Delta Airlines, the world's second largest carrier, is facing a discrimination suit by four of its flight attendants who accuse the company of discriminatory policies towards Jews.
According to plaintiff Cynthia Fukelman who was fired after a decade of service, "Delta Airlines forced religious passengers to check their hats, Teffilin, Talit and other religious garment in the plane's undercarriage, and did not allow them to carry them aboard the plane so that they could pray. Sometimes, religious passengers were even denied boarding because they refused to do so."
The suit, filed by Philadelphia attorney Brian Mildenberg, alleges that Delta discriminated against Jewish passengers and crew on flights to Israel "based on their ethnicity alone."
Another plaintiff, Tsipora Kuba, an Israeli residing in NY who has worked at the airline for 21 years, claimed her promotion was blocked because of her background.
A third plaintiff, Young Sook Sanchez, worked at Delta for more than 30 years and was fired for giving a flight voucher to her Israeli friend and the fourth, Anthony Panza, also an airline veteran, claims that managers harassed him because he sided with his Jewish co-workers.
Airline workers often receive flight vouchers that they can share with friends and family. The plaintiffs claim that the airline tried to prevent vouchers being given to Israelis or Jews.
"Delta only looked into incidents that involved Jewish or Israeli passengers flying to Tel Aviv," says Fukelman. "The airline did not want Israeli crew members to share their vouchers."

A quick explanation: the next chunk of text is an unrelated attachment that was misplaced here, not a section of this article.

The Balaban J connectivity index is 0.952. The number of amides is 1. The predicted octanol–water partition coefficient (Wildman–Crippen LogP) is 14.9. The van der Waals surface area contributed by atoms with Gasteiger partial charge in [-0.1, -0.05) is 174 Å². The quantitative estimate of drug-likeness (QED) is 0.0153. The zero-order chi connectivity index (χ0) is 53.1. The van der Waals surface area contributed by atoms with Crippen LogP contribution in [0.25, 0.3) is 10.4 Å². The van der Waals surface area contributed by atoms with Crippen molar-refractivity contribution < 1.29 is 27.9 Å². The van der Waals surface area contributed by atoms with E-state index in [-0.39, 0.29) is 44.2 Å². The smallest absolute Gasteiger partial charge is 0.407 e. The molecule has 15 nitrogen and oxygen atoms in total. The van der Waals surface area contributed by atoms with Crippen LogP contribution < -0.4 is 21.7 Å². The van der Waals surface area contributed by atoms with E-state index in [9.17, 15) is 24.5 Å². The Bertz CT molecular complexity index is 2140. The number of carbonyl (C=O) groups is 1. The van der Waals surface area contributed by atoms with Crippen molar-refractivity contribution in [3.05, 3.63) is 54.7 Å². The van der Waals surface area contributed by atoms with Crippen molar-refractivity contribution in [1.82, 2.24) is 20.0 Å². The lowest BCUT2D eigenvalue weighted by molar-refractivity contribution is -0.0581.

The claims relate to paying passengers as well. The airline allegedly posts extra overseeing staff during briefings before flights to Israel as well as during boarding and disembarking.
Delta profiled Israeli, Jewish passengers
Fukelman says that the airline would "Profile passengers," and that they "wrongly considered Israeli and Jewish passengers as especially problematic, loud and difficult to service." Flight attendants were also constantly at risk of being accused of "collaborating with the enemy," i.e. the passengers. Instead of working with the crew, she says, the airline viewed them "as part of the problem."
As opposed to her co-plaintiffs, Fukelman was fired by Delta. The airline claims that she missed a flight she was supposed to be working on but Fukelman claims that there were medical reasons and the airline fired her because of her race and connection to Israel. Currently, she works at a school and hopes to return to her old job.
Adv. Mildenberg who specializes in aviation litigation commented to Ynet that despite the fact that the above mentioned incidents are personal, the plaintiffs insist on outing Delta for the sake of all Jewish passengers and crew members.
"My clients are calling on Delta to do the right thing and cease its discriminatory policies against Jewish and Israelis on flights to Israel," he said.